The last extension adds a MIME Type to the message format, which may be used to indicate application layer traffic as discussed above.
An indication of a version of the associated client application may also be included with the network registration request. Where the format of the request message is extensible, the indication of the version of the associated client application may also be added directly to the message format as discussed above. Where this indication is present, the method 500 may proceed to an optional step 504. At this step, the method 500 checks to see if a newer version of the client application is available.
If a newer version is available, the method 500 may proceed to an optional step 506. At the step 506, the method 500 transmits an upgrade notification message, indicating that the client device may upgrade the client application. This upgrade notification message may be communicated amongst various elements of the network. For example, the message may be communicated to the client device itself. The client device may then contact the network to obtain the newer version of the client application. The message may also be communicated to an upgrade manager on the network. This network element could then contact the client device to deliver the newer version of the client application.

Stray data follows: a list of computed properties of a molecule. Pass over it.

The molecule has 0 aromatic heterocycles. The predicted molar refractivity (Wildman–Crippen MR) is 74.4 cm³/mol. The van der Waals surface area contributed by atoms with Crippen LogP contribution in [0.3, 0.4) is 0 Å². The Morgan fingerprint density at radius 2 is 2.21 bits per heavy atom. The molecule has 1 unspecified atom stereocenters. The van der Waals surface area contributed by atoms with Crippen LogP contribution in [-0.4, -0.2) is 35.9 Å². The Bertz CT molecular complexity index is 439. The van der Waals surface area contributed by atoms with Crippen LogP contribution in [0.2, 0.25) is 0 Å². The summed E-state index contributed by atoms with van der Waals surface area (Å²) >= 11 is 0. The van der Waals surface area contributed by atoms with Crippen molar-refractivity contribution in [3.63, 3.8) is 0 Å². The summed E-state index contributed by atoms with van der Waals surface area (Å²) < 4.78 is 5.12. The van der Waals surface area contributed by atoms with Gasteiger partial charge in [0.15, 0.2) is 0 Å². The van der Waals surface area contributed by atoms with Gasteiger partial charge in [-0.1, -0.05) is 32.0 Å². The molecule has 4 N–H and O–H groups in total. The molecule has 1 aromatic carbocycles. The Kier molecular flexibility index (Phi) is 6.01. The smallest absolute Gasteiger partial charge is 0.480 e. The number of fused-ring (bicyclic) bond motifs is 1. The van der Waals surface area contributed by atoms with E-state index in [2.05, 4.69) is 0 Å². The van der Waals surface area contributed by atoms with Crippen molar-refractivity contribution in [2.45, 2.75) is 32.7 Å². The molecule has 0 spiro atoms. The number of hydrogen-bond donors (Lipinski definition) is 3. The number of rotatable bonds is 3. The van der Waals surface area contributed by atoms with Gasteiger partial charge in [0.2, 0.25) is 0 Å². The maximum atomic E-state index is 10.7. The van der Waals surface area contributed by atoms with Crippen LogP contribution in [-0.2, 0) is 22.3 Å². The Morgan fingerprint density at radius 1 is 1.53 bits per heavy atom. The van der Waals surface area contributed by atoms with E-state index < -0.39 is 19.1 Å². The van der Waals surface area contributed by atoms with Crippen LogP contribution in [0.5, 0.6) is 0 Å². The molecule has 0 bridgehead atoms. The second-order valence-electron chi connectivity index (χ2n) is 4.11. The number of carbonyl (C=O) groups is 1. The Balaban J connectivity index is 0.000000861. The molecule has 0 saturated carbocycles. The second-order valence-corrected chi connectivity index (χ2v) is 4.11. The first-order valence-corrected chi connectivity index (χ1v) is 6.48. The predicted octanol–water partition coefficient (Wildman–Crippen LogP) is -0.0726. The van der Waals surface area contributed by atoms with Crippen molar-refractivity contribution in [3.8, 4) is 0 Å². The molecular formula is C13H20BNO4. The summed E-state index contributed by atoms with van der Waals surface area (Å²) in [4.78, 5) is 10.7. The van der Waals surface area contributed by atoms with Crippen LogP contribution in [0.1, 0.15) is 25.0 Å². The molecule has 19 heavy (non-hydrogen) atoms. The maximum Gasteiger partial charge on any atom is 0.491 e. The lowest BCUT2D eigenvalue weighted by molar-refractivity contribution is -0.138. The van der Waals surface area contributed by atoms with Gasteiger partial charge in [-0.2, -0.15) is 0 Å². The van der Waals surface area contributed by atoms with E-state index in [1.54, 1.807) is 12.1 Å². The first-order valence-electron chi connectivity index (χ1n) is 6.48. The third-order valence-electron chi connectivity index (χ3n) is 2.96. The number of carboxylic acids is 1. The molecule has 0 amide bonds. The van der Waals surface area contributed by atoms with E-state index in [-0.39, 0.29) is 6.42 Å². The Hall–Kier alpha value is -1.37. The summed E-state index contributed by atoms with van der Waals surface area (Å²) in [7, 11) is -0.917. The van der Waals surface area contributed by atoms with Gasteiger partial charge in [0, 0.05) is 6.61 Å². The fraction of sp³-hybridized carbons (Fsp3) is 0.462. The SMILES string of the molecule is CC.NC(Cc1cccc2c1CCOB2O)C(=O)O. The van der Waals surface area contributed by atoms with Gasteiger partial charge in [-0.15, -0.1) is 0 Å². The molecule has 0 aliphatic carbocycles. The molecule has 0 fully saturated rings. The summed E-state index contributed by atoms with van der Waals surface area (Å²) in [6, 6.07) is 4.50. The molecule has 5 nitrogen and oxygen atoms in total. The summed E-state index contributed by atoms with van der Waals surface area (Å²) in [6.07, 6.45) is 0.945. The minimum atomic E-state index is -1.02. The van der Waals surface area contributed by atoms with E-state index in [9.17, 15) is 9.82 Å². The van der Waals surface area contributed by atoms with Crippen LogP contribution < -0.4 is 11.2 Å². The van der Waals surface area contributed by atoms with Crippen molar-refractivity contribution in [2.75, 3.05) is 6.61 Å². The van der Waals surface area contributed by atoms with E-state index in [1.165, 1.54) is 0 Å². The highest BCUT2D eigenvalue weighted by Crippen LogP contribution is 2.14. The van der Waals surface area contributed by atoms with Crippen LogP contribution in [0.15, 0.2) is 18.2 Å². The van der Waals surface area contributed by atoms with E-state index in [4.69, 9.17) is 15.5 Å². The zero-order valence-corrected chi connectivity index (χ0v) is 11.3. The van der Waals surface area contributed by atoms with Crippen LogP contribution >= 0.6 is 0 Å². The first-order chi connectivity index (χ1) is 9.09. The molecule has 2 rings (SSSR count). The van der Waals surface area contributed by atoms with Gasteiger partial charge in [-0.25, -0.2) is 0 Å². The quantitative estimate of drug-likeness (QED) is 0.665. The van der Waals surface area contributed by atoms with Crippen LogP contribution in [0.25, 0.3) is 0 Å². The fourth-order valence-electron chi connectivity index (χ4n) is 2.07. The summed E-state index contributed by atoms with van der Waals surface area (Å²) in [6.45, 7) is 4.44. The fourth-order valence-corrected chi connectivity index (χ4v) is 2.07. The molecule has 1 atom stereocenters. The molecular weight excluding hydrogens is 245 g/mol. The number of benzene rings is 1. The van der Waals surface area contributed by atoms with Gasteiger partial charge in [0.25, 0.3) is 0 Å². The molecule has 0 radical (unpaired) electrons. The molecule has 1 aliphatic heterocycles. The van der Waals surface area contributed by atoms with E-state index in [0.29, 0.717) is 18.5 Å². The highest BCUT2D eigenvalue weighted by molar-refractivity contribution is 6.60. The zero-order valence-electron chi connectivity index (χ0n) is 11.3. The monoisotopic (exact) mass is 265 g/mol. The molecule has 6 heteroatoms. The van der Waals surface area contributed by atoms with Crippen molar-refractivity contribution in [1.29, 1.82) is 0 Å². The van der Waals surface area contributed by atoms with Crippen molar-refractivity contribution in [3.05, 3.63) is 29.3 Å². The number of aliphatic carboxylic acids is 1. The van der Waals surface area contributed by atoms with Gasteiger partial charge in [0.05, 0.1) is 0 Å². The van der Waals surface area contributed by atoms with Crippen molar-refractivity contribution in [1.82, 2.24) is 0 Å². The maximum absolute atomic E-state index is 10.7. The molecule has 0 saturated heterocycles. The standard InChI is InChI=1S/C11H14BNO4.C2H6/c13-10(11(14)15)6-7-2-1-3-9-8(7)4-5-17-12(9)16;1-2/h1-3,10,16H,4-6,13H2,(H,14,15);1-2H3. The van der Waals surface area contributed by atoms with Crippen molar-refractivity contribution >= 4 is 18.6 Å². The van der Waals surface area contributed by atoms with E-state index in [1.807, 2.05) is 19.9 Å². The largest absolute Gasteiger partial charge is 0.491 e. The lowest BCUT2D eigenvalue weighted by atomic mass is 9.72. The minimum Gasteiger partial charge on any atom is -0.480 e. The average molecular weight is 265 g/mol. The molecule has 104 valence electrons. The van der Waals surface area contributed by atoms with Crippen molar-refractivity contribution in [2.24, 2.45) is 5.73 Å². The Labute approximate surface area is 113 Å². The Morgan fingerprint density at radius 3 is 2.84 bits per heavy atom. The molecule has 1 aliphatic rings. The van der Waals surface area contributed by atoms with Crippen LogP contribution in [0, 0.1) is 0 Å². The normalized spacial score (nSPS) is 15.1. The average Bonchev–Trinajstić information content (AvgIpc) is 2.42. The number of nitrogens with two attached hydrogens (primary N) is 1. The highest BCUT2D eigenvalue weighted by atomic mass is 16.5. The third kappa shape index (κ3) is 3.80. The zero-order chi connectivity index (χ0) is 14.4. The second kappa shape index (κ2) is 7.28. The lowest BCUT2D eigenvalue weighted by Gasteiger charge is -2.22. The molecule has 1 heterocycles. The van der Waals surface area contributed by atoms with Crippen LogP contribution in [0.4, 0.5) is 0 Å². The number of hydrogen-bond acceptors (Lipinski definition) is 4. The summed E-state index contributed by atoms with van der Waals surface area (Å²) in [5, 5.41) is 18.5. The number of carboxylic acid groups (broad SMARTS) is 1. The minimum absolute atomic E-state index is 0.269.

Regardless of the outcome of the optional step 504, the method 500 proceeds to a step 508. At the step 508, the method 500 assigns a home agent to support the network session, such as any of the HAs 332, 334, or 338 of
At a step 510, the method 500 then relays the registration request to the assigned home agent for further action. The method 500 may generate a new request message, modify the request message received, or merely forward the request message unchanged to the assigned home agent. Once sent, the request may be communicated amongst various elements of the network before reaching the assigned home agent. At step 512, a network registration response message is received from the home agent. The response may be communicated amongst various elements of the network before being received by the method 500. In some embodiments, if the response indicates a rejection by the assigned home agent, the method 500 may return to step 508 and assign a different home agent until a response indicating acceptance is received.